Finally–an apron

aprons 001
Apron illistrations from Smart Sewing- 1949

My own take on the domestic goddess uniform-My apron is knee length on me.

Sometimes it seems as if you can’t have a sewing blog without featuring aprons.  My mother never, ever wore an apron. My father though, used to wear a big denim, butcher’s apron when he baked bread.

For lots of the women about half a generation younger than I am who are sewing and blogging about it, aprons seem to evoke a sort of “days of yore domesticity”. lots of these blogging young women have taken on apron wearing in a tongue in cheek sort of a way.
A few years back I had made myself a butcher’s apron that didn’t quite work. but I wore it when I baked bread.

One of my sisters had given me the 1949 edition of “Smart Sewing” an annual magazine with nifty sewing projects. I fell in love with the darted aprons made out of a bias square of fabric and finished off with a big ruffle.

I wanted an apron that would provide more coverage for bread baking. Francis Blondin who wrote the directions for the sewing projects in “Smart Sewing” suggests starting out with an 18 inch square. I started with a much bigger square cut out of the bark cloth my friend Sharry had given me. Typical for my work methods, I read the directions many times a few months back, and then just made the apron as I wished. It isn’t rocket science, it’s just an apron. A crazy, adorable apron that is even flattering, but still just an apron.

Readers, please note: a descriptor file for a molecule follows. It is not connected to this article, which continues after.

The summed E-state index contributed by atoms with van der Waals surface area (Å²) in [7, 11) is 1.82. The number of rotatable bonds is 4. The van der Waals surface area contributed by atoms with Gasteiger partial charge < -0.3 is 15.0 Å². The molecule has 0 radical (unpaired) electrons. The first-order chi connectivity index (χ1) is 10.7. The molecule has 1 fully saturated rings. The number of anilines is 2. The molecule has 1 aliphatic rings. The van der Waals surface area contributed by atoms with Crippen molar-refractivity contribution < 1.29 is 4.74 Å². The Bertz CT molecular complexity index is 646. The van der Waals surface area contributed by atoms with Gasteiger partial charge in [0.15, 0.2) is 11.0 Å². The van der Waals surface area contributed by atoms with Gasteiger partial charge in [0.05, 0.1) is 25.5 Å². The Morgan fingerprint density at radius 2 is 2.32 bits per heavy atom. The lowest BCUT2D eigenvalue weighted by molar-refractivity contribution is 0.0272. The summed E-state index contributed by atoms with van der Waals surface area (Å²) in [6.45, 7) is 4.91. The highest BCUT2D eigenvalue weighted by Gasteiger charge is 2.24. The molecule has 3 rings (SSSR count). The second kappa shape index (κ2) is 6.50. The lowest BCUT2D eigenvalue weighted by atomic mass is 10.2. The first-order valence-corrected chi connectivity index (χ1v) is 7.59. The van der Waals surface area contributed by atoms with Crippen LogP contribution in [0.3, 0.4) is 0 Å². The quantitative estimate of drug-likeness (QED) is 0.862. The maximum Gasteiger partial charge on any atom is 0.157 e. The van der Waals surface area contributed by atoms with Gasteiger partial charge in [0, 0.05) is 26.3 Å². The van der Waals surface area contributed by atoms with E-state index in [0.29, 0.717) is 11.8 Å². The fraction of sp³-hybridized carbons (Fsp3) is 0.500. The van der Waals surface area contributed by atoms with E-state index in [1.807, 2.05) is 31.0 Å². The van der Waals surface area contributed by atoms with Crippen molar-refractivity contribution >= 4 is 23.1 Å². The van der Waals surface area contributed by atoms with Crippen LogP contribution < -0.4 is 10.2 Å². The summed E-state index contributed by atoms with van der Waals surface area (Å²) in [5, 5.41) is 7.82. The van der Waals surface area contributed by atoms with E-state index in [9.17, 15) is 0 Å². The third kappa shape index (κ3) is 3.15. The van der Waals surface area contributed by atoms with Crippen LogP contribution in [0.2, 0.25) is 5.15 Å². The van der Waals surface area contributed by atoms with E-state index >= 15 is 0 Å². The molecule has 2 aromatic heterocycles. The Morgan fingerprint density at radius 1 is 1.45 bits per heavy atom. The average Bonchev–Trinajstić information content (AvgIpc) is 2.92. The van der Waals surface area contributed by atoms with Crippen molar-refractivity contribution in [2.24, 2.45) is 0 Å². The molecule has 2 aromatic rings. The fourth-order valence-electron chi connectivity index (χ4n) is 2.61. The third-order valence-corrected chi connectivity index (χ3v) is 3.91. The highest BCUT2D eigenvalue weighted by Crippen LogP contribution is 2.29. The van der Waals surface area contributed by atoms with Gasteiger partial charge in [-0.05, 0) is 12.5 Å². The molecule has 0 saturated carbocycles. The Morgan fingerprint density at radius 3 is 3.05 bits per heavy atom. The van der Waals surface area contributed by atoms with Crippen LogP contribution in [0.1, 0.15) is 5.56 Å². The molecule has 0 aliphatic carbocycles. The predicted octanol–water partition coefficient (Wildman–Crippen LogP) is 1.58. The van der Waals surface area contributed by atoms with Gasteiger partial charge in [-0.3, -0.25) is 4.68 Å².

So now I must really be a sewing blogger... I took this photo in my kitchen, because where else should one photograph an apron? I just realized that my apron matched my kitchen. That wasn't planned. I promise.


  1. My Mother also didn't wear an apron. Any we had were those ones that only covered below waist. I never understood that since flour, grease splatters usually head towards the upper body. Some 20 years ago I got myself a full body apron. And I wear it...occasionally...but it does come in handy.


Post a Comment

Popular Posts